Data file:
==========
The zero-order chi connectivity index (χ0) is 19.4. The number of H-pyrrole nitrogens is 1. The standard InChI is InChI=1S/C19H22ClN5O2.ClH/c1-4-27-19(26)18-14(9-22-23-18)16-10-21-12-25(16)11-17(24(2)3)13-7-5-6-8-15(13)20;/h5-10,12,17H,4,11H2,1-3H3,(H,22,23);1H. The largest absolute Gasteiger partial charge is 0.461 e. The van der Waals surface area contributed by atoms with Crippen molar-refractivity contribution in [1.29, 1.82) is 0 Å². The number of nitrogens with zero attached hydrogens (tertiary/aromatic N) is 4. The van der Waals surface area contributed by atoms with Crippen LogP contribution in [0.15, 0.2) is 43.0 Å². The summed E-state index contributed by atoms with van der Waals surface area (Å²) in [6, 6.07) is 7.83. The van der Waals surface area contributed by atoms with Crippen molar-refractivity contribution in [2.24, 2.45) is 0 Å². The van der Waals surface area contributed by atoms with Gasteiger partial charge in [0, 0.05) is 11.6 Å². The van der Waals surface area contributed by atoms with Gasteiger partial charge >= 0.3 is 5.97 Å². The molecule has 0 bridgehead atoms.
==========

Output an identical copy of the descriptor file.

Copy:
The zero-order chi connectivity index (χ0) is 19.4. The number of H-pyrrole nitrogens is 1. The standard InChI is InChI=1S/C19H22ClN5O2.ClH/c1-4-27-19(26)18-14(9-22-23-18)16-10-21-12-25(16)11-17(24(2)3)13-7-5-6-8-15(13)20;/h5-10,12,17H,4,11H2,1-3H3,(H,22,23);1H. The largest absolute Gasteiger partial charge is 0.461 e. The van der Waals surface area contributed by atoms with Crippen molar-refractivity contribution in [1.29, 1.82) is 0 Å². The number of nitrogens with zero attached hydrogens (tertiary/aromatic N) is 4. The van der Waals surface area contributed by atoms with Crippen LogP contribution in [0.15, 0.2) is 43.0 Å². The summed E-state index contributed by atoms with van der Waals surface area (Å²) in [6, 6.07) is 7.83. The van der Waals surface area contributed by atoms with Crippen molar-refractivity contribution in [2.24, 2.45) is 0 Å². The van der Waals surface area contributed by atoms with Gasteiger partial charge in [0, 0.05) is 11.6 Å². The van der Waals surface area contributed by atoms with Gasteiger partial charge >= 0.3 is 5.97 Å². The molecule has 0 bridgehead atoms.